Regular Article

Plant and Soil

, Volume 342, Issue 1, pp 405-417

First online:

Anthyllis vulneraria/Mesorhizobium metallidurans, an efficient symbiotic nitrogen fixing association able to grow in mine tailings highly contaminated by Zn, Pb and Cd

  • Stephanie MahieuAffiliated withMontpellier SupAgro, UMR 113, LSTM Email author 
  • , Hélène FrérotAffiliated withCNRS, Montpellier Centre d’Ecologie Fonctionnelle et EvolutiveLaboratoire de Génétique et Evolution des Populations Végétales
  • , Céline VidalAffiliated withINRA, USC1242, LSTM
  • , Antoine GalianaAffiliated withCIRAD, UMR113, LSTM
  • , Karine HeulinAffiliated withINRA, USC1242, LSTM
  • , Lucette MaureAffiliated withINRA, USC1242, LSTM
  • , Brigitte BrunelAffiliated withMontpellier SupAgro, UMR 113, LSTM
  • , Claude LefèbvreAffiliated withLaboratoire de Génétique et Ecologie Végétales, Université Libre de Bruxelles
  • , José EscarréAffiliated withCNRS, Montpellier Centre d’Ecologie Fonctionnelle et Evolutive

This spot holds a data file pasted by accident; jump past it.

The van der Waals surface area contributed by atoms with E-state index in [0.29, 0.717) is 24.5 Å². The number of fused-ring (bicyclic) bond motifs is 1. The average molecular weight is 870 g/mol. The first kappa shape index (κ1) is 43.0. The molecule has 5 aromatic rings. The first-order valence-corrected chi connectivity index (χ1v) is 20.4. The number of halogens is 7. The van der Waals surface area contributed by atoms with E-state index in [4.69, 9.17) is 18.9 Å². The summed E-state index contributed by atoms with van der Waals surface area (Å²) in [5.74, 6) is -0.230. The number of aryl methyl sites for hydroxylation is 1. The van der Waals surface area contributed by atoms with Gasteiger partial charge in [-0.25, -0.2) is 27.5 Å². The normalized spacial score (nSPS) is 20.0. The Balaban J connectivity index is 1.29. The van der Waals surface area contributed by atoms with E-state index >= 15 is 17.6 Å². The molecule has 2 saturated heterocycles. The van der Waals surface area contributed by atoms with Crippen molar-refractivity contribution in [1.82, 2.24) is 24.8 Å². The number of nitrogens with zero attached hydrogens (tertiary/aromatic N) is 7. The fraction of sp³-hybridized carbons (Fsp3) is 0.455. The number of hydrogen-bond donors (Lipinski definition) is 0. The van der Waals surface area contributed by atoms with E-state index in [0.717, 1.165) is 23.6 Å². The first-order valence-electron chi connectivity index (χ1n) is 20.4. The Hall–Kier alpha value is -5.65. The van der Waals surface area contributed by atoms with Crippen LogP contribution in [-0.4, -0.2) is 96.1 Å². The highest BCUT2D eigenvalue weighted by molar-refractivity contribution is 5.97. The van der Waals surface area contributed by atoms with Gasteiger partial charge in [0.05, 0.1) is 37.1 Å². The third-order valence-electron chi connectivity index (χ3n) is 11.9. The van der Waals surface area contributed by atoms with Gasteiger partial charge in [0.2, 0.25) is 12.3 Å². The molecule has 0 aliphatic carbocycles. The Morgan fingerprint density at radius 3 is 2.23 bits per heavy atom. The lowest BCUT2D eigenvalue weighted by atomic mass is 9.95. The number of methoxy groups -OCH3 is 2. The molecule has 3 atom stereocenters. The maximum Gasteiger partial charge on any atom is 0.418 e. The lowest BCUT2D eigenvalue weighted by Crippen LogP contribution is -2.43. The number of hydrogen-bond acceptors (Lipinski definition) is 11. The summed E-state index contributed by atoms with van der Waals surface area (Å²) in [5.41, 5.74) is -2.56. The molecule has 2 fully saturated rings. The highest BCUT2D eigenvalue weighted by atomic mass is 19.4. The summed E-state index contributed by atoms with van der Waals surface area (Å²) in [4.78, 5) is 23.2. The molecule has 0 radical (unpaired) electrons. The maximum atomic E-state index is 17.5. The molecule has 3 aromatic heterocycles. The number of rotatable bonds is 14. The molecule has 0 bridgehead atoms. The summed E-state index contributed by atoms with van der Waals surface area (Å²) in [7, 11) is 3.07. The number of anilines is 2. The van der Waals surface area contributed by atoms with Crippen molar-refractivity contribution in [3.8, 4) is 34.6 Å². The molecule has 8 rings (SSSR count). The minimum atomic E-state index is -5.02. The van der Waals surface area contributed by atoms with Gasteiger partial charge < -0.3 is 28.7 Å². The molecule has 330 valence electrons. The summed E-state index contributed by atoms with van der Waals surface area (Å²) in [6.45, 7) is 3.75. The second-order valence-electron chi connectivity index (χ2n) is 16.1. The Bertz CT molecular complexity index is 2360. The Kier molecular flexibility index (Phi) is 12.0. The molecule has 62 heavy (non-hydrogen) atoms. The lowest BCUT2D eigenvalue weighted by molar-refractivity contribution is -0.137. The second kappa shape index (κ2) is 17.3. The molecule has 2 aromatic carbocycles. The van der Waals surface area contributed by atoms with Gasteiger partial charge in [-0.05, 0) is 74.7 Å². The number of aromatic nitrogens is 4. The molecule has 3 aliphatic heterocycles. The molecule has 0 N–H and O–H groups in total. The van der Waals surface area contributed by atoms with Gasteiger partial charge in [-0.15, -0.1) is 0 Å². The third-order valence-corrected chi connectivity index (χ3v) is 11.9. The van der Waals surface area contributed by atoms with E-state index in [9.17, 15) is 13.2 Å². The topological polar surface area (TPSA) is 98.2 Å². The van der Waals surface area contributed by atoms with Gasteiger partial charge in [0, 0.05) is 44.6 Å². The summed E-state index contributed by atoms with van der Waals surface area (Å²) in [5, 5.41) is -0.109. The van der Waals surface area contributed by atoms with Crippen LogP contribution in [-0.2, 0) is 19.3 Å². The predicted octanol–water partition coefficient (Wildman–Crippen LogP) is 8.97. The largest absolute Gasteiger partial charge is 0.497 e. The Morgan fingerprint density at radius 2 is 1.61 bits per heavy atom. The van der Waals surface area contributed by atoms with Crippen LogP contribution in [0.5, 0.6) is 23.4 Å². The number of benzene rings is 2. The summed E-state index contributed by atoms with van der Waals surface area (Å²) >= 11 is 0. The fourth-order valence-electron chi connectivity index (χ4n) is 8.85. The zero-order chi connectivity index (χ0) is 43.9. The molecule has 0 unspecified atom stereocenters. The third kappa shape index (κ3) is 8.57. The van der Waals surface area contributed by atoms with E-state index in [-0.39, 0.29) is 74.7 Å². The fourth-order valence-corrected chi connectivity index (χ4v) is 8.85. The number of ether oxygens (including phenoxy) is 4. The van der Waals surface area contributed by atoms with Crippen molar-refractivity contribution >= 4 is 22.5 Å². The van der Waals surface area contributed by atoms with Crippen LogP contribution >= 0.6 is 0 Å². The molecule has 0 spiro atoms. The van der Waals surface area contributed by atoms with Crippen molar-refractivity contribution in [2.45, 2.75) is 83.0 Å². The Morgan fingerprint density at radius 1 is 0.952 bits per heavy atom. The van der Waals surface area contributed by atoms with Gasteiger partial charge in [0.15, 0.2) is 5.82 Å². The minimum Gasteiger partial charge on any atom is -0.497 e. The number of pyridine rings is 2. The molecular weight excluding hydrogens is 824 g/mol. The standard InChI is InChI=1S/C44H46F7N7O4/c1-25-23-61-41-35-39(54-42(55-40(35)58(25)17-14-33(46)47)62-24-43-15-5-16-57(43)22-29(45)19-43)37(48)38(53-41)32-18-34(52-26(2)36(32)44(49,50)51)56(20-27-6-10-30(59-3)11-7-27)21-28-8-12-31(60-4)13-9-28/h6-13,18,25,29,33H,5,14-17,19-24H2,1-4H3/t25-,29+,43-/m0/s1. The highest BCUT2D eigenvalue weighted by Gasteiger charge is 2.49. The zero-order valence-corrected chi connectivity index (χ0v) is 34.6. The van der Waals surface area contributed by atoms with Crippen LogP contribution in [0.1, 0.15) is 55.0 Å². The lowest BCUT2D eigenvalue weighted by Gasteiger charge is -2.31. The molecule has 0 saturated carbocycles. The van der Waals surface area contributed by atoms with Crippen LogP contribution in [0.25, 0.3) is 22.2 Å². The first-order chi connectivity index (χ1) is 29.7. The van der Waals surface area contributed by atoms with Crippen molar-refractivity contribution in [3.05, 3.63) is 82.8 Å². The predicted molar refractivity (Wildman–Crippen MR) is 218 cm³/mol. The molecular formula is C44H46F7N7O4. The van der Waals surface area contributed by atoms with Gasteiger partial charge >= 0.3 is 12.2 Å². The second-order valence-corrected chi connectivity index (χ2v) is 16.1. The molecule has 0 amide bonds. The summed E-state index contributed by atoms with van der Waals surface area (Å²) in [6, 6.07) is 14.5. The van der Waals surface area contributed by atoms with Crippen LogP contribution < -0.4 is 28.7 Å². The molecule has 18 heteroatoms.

• , Jean-Claude Cleyet-MarelAffiliated withINRA, USC1242, LSTM

Rent the article at a discount

Rent now

* Final gross prices may vary according to local VAT.

Get Access

Abstract

The excessive concentrations of toxic heavy metals in mine tailings and their very low N content make soil reclamation strategies by phytostabilization difficult. Our objective was to test if the symbiotic association between the legume Anthyllis vulneraria subsp. carpatica and the bacteria Mesorhizobium metallidurans originating from highly polluted mine tailings is able to increase N concentration in soils with contrasting Zn, Pb and Cd contents. Plants of A. vulneraria subsp. carpatica from a mine site and of a non-metallicolous subsp. praeopera from non-polluted soil were inoculated with a metallicolous or a non-metallicolous compatible Mesorhizobium spp. and grown on low and high heavy metal-contaminated soils. In contaminated soil, many nodules were observed when the metallicolous A. vulneraria was inoculated with its rhizobium species M. metallidurans, whereas the non-metallicolous A. vulneraria died after a few weeks regardless of the rhizobium inoculant. Eighty percent of the total nitrogen was derived from biological nitrogen fixation through the association between metallicolous A. vulneraria and the rhizobium grown on metal-enriched soil. The ability of the metallicolous A. vulneraria to develop a high nitrogen fixing potential opens new possibilities for promoting a low-maintenance plant cover and for stabilizing the vegetation in high heavy metal-contaminated soils.

Keywords

Nitrogen fixation Legumes Rhizobium Heavy metals Metallophytes Phytostabilization Metal tolerance